Models, Statistical Significance, Actual Significance

“Sometimes people think that if a coefficient estimate is not significant, then it should be excluded from the model. We disagree. It is fine to have nonsignificant coefficients in a model, as long as they make sense.” Gelman & Hill 2007, page 42

“Include all variables that, for substantive reasons, might be expected to be important.” Ibid, page 69.

When a field adopts a common word and uses it in a technical sense, it’s sometimes lucky and sometimes unlucky.

For example, the computer field was lucky when it chose to use the word “tree” in a technical sense: a hierarchically-arranged structure where leaves are attached to branches, which are joined into larger branches, which eventually join the “root” of the tree. The analogy works out pretty well, except for the “root” part, since real trees don’t have a single root, but rather a root system which is similar to an inverted version of what’s above ground. This technicality notwithstanding, the common meaning of the word leads to a reasonable understanding of its technical use.

By way of contrast, the statistical field was unlucky when it chose to use the word “significant” in “statistically significant”. I’m not sure, but I imagine that the phrase was originally “statistically significantly different from zero (or no effect)”, or something similar. But this got shortened — as all names do — to “statistically significant”, and often to “significant”. Which to most of us means “meaningful” or “important”, and that connotation is so strong that it can lead statistical practitioners, especially casual ones, astray.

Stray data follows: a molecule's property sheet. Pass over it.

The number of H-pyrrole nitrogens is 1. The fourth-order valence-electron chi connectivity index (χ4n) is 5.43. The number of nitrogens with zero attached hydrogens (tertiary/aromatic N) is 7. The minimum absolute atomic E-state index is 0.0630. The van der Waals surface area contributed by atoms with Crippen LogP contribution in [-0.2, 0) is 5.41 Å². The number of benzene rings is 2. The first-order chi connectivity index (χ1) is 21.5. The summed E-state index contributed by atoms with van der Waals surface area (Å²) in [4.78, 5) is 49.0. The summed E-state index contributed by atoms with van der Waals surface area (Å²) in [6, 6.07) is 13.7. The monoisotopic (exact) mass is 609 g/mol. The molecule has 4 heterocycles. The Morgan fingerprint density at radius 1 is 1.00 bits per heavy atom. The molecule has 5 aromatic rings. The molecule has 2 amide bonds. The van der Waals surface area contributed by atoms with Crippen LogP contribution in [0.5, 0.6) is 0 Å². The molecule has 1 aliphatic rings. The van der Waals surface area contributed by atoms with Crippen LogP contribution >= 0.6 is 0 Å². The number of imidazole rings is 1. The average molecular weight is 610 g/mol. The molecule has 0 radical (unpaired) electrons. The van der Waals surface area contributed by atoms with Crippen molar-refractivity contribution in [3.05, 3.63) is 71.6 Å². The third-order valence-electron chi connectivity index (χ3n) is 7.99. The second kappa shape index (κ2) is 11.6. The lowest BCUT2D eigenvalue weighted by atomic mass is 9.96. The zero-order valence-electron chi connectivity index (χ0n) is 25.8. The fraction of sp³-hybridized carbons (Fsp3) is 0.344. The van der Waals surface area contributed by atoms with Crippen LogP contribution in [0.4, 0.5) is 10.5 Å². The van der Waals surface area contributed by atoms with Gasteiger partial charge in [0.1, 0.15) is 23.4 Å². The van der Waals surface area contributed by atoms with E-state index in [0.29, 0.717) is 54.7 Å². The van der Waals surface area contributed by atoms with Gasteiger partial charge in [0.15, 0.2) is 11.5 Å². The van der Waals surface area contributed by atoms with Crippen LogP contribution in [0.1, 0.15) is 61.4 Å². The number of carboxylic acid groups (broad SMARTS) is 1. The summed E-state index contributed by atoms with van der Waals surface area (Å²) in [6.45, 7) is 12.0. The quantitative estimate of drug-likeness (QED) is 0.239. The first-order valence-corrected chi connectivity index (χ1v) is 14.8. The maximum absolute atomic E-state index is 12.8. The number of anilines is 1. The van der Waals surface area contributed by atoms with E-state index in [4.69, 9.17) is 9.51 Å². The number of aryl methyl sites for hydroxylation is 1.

The two quotes at the start are from a book by Andrew Gelman, and Jennifer Hill, two well-respected statisticians. It’s easy to get caught up in the glory of models and model-world, where everything is ruled by asterisks in the margins of model summaries and the truth of a model is measured by statistical techniques. Today, we thank Gelman and Hill for reminding us that modeling is a two-way street, where real-world knowledge informs modeling decisions, and model results focus our view of real-world knowledge.

Don’t be influenced by an ill-fated word word choice into confusing model (“statistical significance”) and real-world (“significance”). Don’t give in to The Force of model-world.

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